If you need ‘declarative’ ConfigurationFiles (e.g. for GatedCommunityPattern), I happily suggest you start with DataLog. Alternatively, have the initial configuration build the declarative configuration as a large value or set of tables. It’s what you’d have had to do with XML or YAML streaming anyway. Seriously, the abstraction that comes from a real ScriptingLanguage will greatly help you avoid ConfigurationManagement issues from exploding, and will allow a great deal of reuse. YouAreGonnaNeedIt.
In the course of developing a simulation app in Java the required many numeric configuration parameters, I developed the OverridableCodeConstants patterns, which I backed with an XML file accessed through the http://jakarta.apache.org/commons/configuration implementation, which provides a means to EasyFindMutableConfigFilesInJava.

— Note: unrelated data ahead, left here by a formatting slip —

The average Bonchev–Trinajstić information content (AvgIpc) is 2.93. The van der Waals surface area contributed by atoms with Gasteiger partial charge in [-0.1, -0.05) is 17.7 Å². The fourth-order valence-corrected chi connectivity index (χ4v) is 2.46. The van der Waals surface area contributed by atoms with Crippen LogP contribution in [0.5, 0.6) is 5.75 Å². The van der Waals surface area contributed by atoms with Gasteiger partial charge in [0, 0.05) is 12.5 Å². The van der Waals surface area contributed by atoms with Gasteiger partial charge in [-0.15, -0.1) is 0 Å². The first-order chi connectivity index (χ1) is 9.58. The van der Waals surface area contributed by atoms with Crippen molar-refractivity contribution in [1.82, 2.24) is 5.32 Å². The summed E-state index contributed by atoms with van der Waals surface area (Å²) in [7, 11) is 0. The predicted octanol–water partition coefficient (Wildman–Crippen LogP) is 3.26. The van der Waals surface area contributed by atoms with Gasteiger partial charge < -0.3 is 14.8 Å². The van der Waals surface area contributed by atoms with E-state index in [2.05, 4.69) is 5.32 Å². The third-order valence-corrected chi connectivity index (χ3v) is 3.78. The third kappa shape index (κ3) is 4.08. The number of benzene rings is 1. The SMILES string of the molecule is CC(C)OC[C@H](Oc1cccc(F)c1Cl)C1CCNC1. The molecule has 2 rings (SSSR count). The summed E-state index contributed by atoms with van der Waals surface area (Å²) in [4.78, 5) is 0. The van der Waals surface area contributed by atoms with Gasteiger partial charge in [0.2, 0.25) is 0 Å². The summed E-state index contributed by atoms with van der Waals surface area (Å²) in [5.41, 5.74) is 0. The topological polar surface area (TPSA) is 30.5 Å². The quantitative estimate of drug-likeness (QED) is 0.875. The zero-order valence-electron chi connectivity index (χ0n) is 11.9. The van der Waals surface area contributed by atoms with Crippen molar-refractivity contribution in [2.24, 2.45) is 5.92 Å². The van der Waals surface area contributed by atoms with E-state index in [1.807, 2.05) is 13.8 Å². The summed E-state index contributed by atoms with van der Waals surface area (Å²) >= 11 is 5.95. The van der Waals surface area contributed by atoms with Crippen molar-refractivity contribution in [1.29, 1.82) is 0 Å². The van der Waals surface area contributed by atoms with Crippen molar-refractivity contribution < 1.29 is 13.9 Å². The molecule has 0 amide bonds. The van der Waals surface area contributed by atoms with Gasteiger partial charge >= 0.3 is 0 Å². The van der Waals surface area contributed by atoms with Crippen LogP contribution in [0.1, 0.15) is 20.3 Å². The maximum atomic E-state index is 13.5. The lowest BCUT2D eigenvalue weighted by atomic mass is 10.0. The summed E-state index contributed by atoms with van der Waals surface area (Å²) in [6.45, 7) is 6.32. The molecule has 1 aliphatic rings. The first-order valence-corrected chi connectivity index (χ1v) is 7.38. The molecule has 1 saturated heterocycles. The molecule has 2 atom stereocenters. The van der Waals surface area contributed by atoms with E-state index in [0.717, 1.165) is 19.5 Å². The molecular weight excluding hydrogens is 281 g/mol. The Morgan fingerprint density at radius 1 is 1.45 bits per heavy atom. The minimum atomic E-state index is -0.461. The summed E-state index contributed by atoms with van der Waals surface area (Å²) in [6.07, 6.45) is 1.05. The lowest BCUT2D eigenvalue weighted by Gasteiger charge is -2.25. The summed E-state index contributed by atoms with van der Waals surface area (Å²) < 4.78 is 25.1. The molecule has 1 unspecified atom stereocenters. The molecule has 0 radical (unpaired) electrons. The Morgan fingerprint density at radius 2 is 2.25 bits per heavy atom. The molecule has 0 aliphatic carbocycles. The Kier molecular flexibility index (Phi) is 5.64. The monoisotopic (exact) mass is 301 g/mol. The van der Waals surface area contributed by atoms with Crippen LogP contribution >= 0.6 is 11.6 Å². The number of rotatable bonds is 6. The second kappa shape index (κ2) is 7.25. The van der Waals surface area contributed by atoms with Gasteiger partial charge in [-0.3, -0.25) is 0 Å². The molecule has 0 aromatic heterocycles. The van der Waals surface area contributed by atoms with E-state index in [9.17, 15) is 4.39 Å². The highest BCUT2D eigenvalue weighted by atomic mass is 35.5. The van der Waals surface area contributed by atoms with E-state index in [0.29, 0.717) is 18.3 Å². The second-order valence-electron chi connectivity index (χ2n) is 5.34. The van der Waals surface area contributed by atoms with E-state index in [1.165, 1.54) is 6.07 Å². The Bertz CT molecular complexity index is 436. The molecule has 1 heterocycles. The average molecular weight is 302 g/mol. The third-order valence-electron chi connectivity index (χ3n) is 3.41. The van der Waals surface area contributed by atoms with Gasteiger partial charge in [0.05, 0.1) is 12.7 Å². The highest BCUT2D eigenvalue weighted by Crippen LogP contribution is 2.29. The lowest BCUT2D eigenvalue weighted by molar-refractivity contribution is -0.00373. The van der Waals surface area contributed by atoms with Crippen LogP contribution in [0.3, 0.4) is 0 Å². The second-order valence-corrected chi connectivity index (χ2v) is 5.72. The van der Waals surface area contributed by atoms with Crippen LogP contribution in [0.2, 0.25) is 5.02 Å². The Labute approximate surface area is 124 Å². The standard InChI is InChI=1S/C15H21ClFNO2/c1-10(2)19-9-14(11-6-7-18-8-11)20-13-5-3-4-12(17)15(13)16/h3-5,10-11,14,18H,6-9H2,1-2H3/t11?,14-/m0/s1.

What we need is a simple solution that would enable us to dynamically control and configure the behaviour of complex applications. The solution needs to be more reliable and less cumbersome than configuration files and should lead to a much smaller code base.
After being repeatedly repulsed by ApacheTomcat configuration files I have moderated my praise for XML config files (though the encoding really doesn’t matter) somewhat. If the config files are simple then it can work. But the Tomcat config files are anything but simple. There are billions of options and locations and poor documentation. I desperately need a GUI to help with the configuration. A GUI should encode all the things I need to do and could do, but don’t know about. For example, how the hell do I turn on debugging so I can trace servlet requests? What magic context needs to be placated?